Random Scribbles · writing

The Texture of Beige


The smell of petroleum product permeates the cool clear air. Fluids drain from the overturned automobile to the worn surface of the track on which it lies. The driver is unnaturally silent and still. Wildlife gives a wide berth to the scene. Tonight the rains will come to scour the road; clearing the way for scavengers to do their part in the morning.

Dawn watches and crows
begin feasting as vultures
and coyote wait.

OLWG · writing

OLWG #30 – Fallen Angel

 Written for OLWG #30

“Tell us about Grandma again, Papa. Pleeeeze.”

“You’ve all heard this story at least a thousand times. You don’t really want to hear it again, do you?”

“Yes, yes we do! Pleeze Papa pleeze,” a chorus of young voices sang back to me.

“OK, gather round. I’ll tell you, but this time, I’ll tell you the whole story. You kids might not know it but your Grandma was an angel; an angel with magical powers.”

“But she was a fallen angel, right?”

“And, she was invisible too, huh Papa?”

“Who’s telling this story? Me, or you?”

“Sorry, Papa, sorry.”

“Yes, she was sort of a ‘fallen’ angel, and yes, she could be invisible when she wanted to be. She could also fly and, she always knew what I was thinking, but when I first met her she was just beautiful. That’s what I saw and I fell in love at first sight. She had long black hair and her skin was autumnal; flawless, smooth, unblemished and almost the colour of copper. She was tall, and lithe with a smile that would light up a room. Looking into her eyes was like looking at the sun and you dared not let your gaze linger lest you go blind.

“She looked young to me but she was wise and she only appeared young. Angels have been around a long time and she was thousands of years old.”

“Really? She was that old?”

“Don’t interrupt me when I’m talking! But, yes she was really that old. Did I mention that she was beautiful and kind too. Kind with a mischievous streak, and it was that penchant for mischief that made people think she might be a fallen angel. You see she liked to do robberies.”

“Robberies? You’ve never told us that before, Papa.”

“You weren’t old enough to be told that before. I think you might be old enough now, so I’m telling you. It’s important that you remember this: she wasn’t bad. She just liked to steal things for fun. She never kept the things she stole either, she would give the goods to other people who needed it; and if she robbed from you today, chances are she would give you something that you needed even more within a couple of days time.”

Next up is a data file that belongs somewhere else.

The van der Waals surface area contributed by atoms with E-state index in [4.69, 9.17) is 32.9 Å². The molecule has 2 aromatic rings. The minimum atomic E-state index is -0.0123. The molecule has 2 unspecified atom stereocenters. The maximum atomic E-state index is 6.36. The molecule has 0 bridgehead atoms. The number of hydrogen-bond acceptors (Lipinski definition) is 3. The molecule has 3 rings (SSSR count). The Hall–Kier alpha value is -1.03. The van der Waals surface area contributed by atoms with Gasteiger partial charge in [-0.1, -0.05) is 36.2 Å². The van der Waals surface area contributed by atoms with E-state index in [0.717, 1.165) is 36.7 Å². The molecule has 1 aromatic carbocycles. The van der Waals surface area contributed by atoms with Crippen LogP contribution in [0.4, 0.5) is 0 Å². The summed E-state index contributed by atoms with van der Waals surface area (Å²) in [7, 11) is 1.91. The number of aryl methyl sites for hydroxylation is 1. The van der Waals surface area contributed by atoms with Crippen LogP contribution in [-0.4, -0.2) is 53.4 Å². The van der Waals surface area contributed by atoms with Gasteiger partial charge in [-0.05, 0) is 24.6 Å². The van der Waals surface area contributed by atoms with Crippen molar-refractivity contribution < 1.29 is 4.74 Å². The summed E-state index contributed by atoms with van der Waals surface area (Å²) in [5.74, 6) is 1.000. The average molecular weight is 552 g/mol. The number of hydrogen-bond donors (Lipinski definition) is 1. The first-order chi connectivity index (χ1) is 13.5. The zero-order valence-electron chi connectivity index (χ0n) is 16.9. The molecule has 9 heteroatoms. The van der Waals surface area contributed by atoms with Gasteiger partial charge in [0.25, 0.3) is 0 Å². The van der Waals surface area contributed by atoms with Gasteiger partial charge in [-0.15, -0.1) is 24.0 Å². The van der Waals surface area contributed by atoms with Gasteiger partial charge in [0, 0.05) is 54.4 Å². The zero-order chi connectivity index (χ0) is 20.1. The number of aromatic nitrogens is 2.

“How would she know what I needed?”

“She was an angel, she knew everything.”

“What kind of robberies would she do, Papa?”

“She’d steal whatever took her fancy. She used to like to rob banks because of the challenge involved and, it was easy to find people who needed the money. She enjoyed nicking the batteries out of farm trucks and stealing limousines. She would sometimes steal makeup or food. She could pick pockets. She could relieve a gentleman of his wristwatch, or a lady of her diamond pendant and they would never notice. Once we robbed almost a hundred gas stations in a single day. She’d empty out the tills and give the money to the hobos at the train yard and, when she knocked over a gas station she always took a couple of Twinkies too. She liked Twinkies and those were the only things that she kept for herself.”

“Wasn’t it dangerous to be robbing banks and things, Papa?”

“Yeah, it was dangerous, deadly even, but she wasn’t ever scared. She could just disappear to make her getaway, and she was an angel, for Christ’s sake. What the hell would an angel ever be scared of? She wasn’t scared. She wasn’t. She was beautiful and, she laughed at danger. Did I mention that I loved her? That she could stop traffic with a smile?”

“Where’s Grandma now, Papa? Did she go back to heaven?”

“Probably, Cindy, but I don’t really know for sure. She may have found someone who needed her more than I did. Or, she may have found someone who she needed more than she needed me. I don’t know… maybe she should have been scared. All I know for sure is that one evening we were dining at LaRue’s and she excused herself from the table, as I watched her walking towards the powder room she began to shimmer, like a distant road in the desert. She disappeared that night and I never saw her again. I hope to see her again after I’m dead.

“At least one last time, that’s my wish. One more chance to see her smile, to see her smile at me the way she used to.”

This week’s prompts are

  1. Really? That old?
  2. Was she really invisible?
  3. Just as deadly as it looks


OLWG · writing

OLWG #29 – Through the Looking Glass, Revisited (Bad Poetry)

 Written for OLWG #29

Ever been too high?

no? Neither have I

I once took a header

through a rabbit hole though.

I met no queens, I met no hatters

nor albino bunnies, if that even matters.


At a long wooden table, all set for tea

was a dapper transvestite, looking at me.

He peered through specs, with really thick glass

in disbelief he glanced askance.

He, you see; was impeccably dressed

I on the other hand looked quite the mess


I didn’t smoke hookahs, saw no smiling cats,

but I saw something almost as int’resting as that.

At dawn there were birds and two fat boys;

with a friendly sensei.

who spoke at me – to my surprise;

taught me to use mushrooms, for controlling my size.


When I woke, I had a knot on my head

I felt horrible, wished I was dead

I recalled a walrus named Paul, a carpenter too

I remember the face of a singer named Grace.

Ever been too high?

no? Neither have I.

This week’s prompts are

  1. Neither have I
  2. An impeccably dressed transvestite
  3. The birds at dawn


OLWG · writing

OLWG #28 – Whatever Happened to Randolph Westcott?

 Written for OLWG #28

Randolph pulled the collar of his overcoat up and pulled the brim of his fedora down, an almost futile attempt to shield himself from the rain. Glare from the automobile headlights reflected off the wet pavement casting an eerie glow over the city street, and suddenly, there it was. Randolph probably wouldn’t have noticed it – if not for the lights from the passing delivery truck.